The strict definition of gender via a binary chop into male and female whilst making for a good working definition for organising our daily life must admit to a looser definition if it is to describe us accurately.

At the genetic level, the differences between male and female are incredibly small. For instance, the activity of a single gene FOXL2 stops adult ovary cells turning into Testes cells. That's adult cells folks, scary or what. Likewise, the old sex differentiation between XX and XY (female and male) chromosome pairs has not stood up to modern research. Not only that, but there is some argument that the Y chromosome will die out in a couple of million years. It is much simpler than the x chromosome, with only thirty genes against eight hundred. Simple souls us males.

It used to be thought that female was the default state, but that the XY chromosome caused a once and for all movement to male. It turns out that things are a lot more complex with pro-male and anti-male genes battling it out to the last minute and sex being determined by a fine imbalance. Damn, a couple of extra seconds and I could have made a fortune as a top fashion model. It is worth saying that these genes could just as easily have been described as anti-female and pro-female.

Given all this then I think that in France, we will just continue to be polite to each other in the toilet.


Wolves tend to evoke strong reactions in us humans. A few of us love them and the majority hate them. Culturally, they have a bad name of course; Big Bad Wolf. They kill grannies and cute little pigs. They chase sleighs full of terrified humans and, in the worst case, can change from human to wolf and back again.

Livestock farmers would like to see them all slaughtered. As of 2015, the Wolf population of Europe was some 12,000 and apparently in the first three months of 2016, wolves killed some 47,500 sheep in Europe, which sounds a lot. But out of a 2015 European sheep population of some 120 million, that is approximately 0.04%, about the same number as die of unspecified illness. In a full year, a fifth of one percent would be taken by wolves. Humans waste far more than this, throwing away perfectly edible lamb and mutton.

Myths and folk tales

There are probably more myths and folk tales about wolves than about any other animal, with the possible exception of ravens. They occur on every inhabited continent, from the late Iron age through to the twentieth century. Here are a few of them:

Of course, we cannot leave the topic of wolf myths and folk tales without mentioning werewolves. A werewolf or lycanthrope is a human who at certain times has the ability to change form into that of a wolf. Belief in werewolves sat alongside belief in witches and it is difficult to differentiate the two most of the time. Werewolf tales tend to be more exciting than witch tales, with odd tales of love and loyalty mixed in with the usual blood and gore. Werewolves tend to be a greater part of folk tales the further east in Europe you go. The black forest is not called the black forest by accident.

Wolf facts

The agreed taxonomy of wolves is as follows.

Class - Mammals - Mammary glands and hair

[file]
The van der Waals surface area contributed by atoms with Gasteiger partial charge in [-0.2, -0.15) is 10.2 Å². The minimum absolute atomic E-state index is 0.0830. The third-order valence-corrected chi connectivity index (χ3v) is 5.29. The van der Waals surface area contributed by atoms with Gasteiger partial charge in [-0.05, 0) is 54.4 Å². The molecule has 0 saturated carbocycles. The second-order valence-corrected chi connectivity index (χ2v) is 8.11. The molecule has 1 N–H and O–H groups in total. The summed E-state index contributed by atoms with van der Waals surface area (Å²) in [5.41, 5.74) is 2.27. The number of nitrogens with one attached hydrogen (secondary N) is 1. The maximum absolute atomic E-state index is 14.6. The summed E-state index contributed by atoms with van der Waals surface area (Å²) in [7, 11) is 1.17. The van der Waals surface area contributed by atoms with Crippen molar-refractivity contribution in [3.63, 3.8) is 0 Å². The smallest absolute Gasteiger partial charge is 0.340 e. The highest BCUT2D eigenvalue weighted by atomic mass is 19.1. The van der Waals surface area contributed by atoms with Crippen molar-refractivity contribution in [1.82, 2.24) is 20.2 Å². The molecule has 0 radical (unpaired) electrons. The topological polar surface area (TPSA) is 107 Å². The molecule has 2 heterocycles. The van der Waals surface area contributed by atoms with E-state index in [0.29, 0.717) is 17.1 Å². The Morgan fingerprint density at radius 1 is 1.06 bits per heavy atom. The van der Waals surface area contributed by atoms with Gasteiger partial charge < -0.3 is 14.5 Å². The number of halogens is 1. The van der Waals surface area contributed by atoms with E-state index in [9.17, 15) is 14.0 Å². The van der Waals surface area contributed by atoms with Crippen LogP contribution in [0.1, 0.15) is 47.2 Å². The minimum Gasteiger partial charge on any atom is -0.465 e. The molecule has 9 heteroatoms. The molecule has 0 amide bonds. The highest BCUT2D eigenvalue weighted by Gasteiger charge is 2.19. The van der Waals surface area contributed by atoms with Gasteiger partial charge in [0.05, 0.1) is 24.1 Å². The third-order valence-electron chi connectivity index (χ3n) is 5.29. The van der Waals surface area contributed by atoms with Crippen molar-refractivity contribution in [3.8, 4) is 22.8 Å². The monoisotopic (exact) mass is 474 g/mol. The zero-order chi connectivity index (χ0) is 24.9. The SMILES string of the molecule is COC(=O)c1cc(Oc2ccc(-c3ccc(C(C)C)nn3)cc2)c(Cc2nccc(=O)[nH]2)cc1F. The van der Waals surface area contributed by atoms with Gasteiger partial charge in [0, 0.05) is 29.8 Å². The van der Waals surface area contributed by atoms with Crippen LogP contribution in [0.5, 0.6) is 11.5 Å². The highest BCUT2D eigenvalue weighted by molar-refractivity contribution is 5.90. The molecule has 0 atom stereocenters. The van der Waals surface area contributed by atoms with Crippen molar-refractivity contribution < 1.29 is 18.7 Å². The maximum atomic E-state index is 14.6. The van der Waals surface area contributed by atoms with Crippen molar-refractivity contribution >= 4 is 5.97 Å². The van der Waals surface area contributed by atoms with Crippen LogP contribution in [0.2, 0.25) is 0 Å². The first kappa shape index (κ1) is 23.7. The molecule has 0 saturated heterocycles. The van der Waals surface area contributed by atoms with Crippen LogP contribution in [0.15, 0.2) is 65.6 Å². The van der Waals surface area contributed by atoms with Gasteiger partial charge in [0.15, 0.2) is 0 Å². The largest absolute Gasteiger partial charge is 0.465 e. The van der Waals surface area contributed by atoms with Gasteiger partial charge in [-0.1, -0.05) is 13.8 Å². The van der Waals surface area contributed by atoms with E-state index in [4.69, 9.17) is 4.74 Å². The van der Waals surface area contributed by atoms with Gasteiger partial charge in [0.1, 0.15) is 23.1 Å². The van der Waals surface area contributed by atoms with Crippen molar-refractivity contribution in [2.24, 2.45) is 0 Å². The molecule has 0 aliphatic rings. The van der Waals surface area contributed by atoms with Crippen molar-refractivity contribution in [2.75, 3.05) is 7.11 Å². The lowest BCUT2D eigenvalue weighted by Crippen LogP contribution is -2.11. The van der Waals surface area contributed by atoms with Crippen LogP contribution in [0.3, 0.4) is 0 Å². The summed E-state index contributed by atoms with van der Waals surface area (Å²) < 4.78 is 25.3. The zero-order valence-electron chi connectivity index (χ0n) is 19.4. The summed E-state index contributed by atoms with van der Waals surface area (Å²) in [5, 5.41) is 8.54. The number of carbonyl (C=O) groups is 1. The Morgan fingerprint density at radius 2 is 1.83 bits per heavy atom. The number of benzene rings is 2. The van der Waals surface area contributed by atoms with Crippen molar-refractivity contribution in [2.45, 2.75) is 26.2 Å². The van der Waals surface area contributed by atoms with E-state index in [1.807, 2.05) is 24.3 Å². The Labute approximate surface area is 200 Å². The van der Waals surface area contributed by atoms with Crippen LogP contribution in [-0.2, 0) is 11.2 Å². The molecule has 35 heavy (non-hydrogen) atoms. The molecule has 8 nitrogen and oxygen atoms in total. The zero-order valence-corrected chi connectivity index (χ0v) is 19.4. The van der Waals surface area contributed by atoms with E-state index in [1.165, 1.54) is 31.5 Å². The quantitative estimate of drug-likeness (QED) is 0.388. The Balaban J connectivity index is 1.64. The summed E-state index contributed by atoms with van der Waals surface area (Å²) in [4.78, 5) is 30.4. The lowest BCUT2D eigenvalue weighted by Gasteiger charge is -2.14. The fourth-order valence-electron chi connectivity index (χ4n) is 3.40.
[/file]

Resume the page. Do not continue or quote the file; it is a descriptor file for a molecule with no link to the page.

Family -- Canidae - Dog like with 42 teeth

Genus - Canis - Dogs, wolves, jackals et al.

Species - Canis lupus - Grey wolf

Canids originated some 40 million years ago and are the oldest family of carnivores (meat eating mammals). There are fourteen recognised genera and thirty four different species in the Canid family, of which there are six species of wolf; the Grey wolf (Canis lupus), the Red Wolf (Canis rufus), the Indian Wolf (Canis indica), the Himalayan wolf (Canis himalayaensis), the Eastern Canadian Wolf (Canis lycaon) and the Ethiopian Wolf (Canis simensis).

Once we get below species, then the waters get very muddy. Whilst many sub-species of Wolf have been proposed, few have been agreed on and some people argue that there no sub-species. We will know once enough DNA studies are done.

How I came to love wolves

I first became interested in wolves through the writings of the American Indian mystic

Grey Owl. Who turned out to actually be an Englishman, but was an influential early twentieth century conservationist. Jack London's story White Fang was another early influence but, of course, the greatest prod to my love of wolves came from Farley Mowat's 1963 book Never Cry Wolf. Farley was sent to the arctic tundra to verify that the large drop in Caribou numbers was due to wolf predation and instead found that it was largely due to "sport" hunters, flying up from civilisation in float planes, shooting half a hundred caribou and flying back down with a couple of sets of antlers. His conclusion was as follows: "We have doomed the wolf not for what it is but for what we deliberately and mistakenly perceive it to be: the mythologized epitome of a savage, ruthless killer-which is, in reality, not more than the reflected image of ourselves. We have made it the scapewolf for our own sins."

Some years ago, I discovered the UK wolf conservation trust (UKWCT), located at Beenham in Berkshire. They keep a small pack of wolves, many of which you will have seen in films and T.V. shows and you have to know that it takes a lot of training to make them look fierce for the camera. They also give considerable sums of money for wolf research around the world. If you book a visit you can go walking through the woods with wolves and attend howl nights. UK wolf conservation trust

Picture of Duma, the wolf

On the right is Duma, a wolf whose upkeep I supported at Beenham.

She finally died of old age about four years ago, but in her prime, she was a beautiful and gracious lady

And below is Duma with her sister Dakota.

Picture of Duma and her sister Dakota

Since moving to France, we have found a wolf sanctuary some fifty kilometres to the east of us. Les Loups de Chabrieres is not so hands-on as the UKWCT, but is well laid out and well worth a visit. Chabrieres animal park

Fido the wolf
Picture of a chihuahua

Inside every Chihuahua lurks a wolf, as DNA analysis and genetic drift studies have shown that all domestic dogs are descended from ancient wolves. Dogs and modern wolves are sister clades descended from a common ancient wolf .

When and where wolves were first domesticated is a subject of much debate. Certainly before civilisation and agriculture and probably in more than one place, If you think about it, human and wolf hunters operate in much the same manner. They can hunt as individuals but are more likely to succeed as a group. They were therefore competitive top predators before domestication, so hunting cooperatively with them would have come sometime after domestication, but how long after we have no idea. Dog lovers will be glad to know that domestication is likely to have arisen from friendly wolves cuddling up near to camp fires after raiding the midden for scraps. The rest of the story is just us fiddling about with their genes.